Apache Mesos and Its Benefits in Spark Streaming and Big Data in General
Date: February 5, 2018
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Situation Overview

Nowadays there is a plethora of big data tools and frameworks, each with a unique set of advantages. This is particularly pronounced in the case of streaming data. Inevitably, most organizations end up using a set of these systems for their data analytics needs. So, before they know it, they end up with a mosaic of tools, which somehow much coordinate and liaise with the big data governance platform the organization is using (e.g. Spark).

Problems Involved

This excessive diversity of tools make coordination among them a very challenging task. Also, conventional systems like the process coordinator of Hadoop are insufficient for all this. Namely, YARN has a series of limitations, such as the fact that it only recognizes a certain kind of jobs (e.g. MapReduce) and not others. In addition, due to the microservices aspect of the platform, Hadoop needs to own the whole cluster in order to perform a coordination role, while work loads cannot stem from mixed applications. What’s more, due to batch orientation, it needs to manage certain frameworks (e.g. Kafka) separately.

Implications of These Problems

All this creates a lot of overhead in the big data system and there is an increased risk of something going wrong and causing delays in the whole pipeline. This general procedural discord translates into increased costs in a big data project, while the specialist working on the data governance system is not a cheap resource either. In addition, as new tools become available, adopting them may be tricky as they may not integrate well with the default scheduler of the big data platform, potentially causing additional issues and delays. However, not adopting a new system may not be a sound move strategically, since many of these novel tools bring about additional efficiency that would not be otherwise possible.

Apache Mesos as a Potential Solution

On the bright side, this whole situation could be handled by a scheduling system like Apache Mesos. This big data tool acts like a dispatcher of sorts, taking care of the scheduling of the various processes involved in a pipeline, regardless of where they come from. All the tasks are isolated as they are run in containers, each with its own set of resources for that task. This is one of the things that makes it fault-tolerant.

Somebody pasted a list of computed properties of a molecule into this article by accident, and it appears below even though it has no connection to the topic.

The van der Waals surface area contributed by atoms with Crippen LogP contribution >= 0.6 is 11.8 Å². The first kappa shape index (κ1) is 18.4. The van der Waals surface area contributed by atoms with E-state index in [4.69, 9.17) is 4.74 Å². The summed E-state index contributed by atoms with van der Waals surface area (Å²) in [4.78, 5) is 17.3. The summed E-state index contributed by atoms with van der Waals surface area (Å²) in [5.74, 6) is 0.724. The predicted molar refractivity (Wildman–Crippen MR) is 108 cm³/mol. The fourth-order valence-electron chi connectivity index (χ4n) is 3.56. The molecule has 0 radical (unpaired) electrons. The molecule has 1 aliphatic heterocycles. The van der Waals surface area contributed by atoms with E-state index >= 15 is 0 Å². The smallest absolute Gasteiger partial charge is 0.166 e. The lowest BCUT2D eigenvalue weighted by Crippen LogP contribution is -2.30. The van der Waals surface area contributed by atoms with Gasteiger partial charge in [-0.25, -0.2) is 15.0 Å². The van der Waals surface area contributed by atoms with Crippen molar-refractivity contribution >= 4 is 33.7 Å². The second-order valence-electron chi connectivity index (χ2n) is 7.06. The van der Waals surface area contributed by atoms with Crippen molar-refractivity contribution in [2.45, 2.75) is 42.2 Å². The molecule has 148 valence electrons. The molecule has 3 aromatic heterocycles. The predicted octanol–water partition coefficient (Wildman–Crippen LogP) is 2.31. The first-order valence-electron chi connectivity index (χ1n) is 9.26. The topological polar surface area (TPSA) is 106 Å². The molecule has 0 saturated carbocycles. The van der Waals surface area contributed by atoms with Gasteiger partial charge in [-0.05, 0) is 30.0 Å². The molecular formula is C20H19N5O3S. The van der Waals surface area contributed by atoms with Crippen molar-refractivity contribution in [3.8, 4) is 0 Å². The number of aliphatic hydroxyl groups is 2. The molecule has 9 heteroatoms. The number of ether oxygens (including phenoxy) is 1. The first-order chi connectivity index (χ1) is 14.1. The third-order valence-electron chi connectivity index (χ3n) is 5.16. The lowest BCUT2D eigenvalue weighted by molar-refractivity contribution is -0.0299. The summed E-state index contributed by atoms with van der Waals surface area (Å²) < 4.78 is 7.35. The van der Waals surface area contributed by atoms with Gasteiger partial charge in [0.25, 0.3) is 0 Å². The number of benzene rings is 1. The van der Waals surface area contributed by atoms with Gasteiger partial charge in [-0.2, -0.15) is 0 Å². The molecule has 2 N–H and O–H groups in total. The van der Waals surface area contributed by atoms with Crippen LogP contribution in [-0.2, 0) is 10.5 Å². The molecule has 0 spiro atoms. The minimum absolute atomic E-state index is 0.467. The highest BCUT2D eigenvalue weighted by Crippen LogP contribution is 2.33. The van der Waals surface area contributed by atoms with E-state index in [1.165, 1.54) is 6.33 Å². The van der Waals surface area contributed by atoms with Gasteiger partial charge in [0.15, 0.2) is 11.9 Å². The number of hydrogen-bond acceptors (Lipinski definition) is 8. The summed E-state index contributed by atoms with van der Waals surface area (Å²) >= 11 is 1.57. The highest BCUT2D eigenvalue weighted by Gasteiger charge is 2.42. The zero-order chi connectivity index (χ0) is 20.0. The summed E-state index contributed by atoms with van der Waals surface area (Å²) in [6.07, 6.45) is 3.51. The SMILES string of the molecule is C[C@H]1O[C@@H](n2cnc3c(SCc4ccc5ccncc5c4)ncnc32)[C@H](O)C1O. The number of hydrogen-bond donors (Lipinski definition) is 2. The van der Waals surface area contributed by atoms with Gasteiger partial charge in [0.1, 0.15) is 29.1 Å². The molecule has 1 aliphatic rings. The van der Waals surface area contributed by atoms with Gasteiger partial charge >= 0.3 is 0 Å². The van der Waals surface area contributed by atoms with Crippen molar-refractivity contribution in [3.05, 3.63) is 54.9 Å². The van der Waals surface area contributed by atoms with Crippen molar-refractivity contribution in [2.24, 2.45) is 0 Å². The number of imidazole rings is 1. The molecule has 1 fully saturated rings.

When deployed to a computer cluster, Mesos comprises of four main parts: the Zookeeper configuration manager (part of Hadoop), the Mesos masters (a set of instances of Mesos that are in control of a cluster each), the Mesos slaves (specialized instances of Mesos that offer resources to the various clusters), and the frameworks (the components of the cluster responsible for bridging the Mesos layer with your applications). All of that can be accessed through an API, which is available in various programming languages, such as C++, Python, and Java.

As a result of all this, Mesos is able to offer resilience, scalability, and continuous processing, to your streaming projects. This translates into a more efficient pipeline and more mitigated risks of issues in it. Naturally, its effect on the bottom line is similarly positive.

Next Steps

Data Science Partnership (DSP) is atop developments like this one, as well as many other technologies related to data science. So, DSP can help you fill that gap of Mesos expertise in your organization, by providing you with the right human resources, contract-based or in-house, able to undertake the implementation of such a system. Feel free to Chris Wrightat cwright@dsp.ai to learn more about how DSP can help your organization take advantage of this promising data science technology.

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Zacharias Voulgaris

Zach is the Chief Technical Officer at Data Science Partnership. He studied Production Engineering and Management at the Technical University of Crete, shifted to Computer Science through a Masters in Information Systems & Technology (City University of London), and then to Data Science through a PhD on Machine Learning (University of London). He has worked at Georgia Tech as a Research Fellow, at an e-marketing startup in Cyprus as an SEO manager, and as a Data Scientist in both Elavon (GA) and G2 (WA). He also was a Program Manager at Microsoft, on a data analytics pipeline for Bing.


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